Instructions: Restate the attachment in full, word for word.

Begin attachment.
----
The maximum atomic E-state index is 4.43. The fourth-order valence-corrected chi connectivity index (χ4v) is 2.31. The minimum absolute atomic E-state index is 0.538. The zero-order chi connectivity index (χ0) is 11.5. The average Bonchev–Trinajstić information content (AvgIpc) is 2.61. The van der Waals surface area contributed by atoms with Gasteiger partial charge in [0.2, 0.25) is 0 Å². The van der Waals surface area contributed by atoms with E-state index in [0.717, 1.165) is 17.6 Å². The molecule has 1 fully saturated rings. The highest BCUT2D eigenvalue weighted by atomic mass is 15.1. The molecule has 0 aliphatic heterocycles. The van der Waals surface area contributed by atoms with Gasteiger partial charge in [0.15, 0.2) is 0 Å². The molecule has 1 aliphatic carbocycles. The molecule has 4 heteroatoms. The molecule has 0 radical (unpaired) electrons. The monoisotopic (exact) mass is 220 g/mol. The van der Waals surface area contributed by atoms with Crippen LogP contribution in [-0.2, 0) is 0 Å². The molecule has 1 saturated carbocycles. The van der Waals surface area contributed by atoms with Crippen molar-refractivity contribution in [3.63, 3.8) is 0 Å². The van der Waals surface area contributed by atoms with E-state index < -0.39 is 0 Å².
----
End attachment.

The maximum atomic E-state index is 4.43. The fourth-order valence-corrected chi connectivity index (χ4v) is 2.31. The minimum absolute atomic E-state index is 0.538. The zero-order chi connectivity index (χ0) is 11.5. The average Bonchev–Trinajstić information content (AvgIpc) is 2.61. The van der Waals surface area contributed by atoms with Gasteiger partial charge in [0.2, 0.25) is 0 Å². The van der Waals surface area contributed by atoms with E-state index in [0.717, 1.165) is 17.6 Å². The molecule has 1 fully saturated rings. The highest BCUT2D eigenvalue weighted by atomic mass is 15.1. The molecule has 0 aliphatic heterocycles. The van der Waals surface area contributed by atoms with Gasteiger partial charge in [0.15, 0.2) is 0 Å². The molecule has 1 aliphatic carbocycles. The molecule has 4 heteroatoms. The molecule has 0 radical (unpaired) electrons. The monoisotopic (exact) mass is 220 g/mol. The van der Waals surface area contributed by atoms with Crippen LogP contribution in [-0.2, 0) is 0 Å². The molecule has 1 saturated carbocycles. The van der Waals surface area contributed by atoms with Crippen molar-refractivity contribution in [3.63, 3.8) is 0 Å². The van der Waals surface area contributed by atoms with E-state index < -0.39 is 0 Å².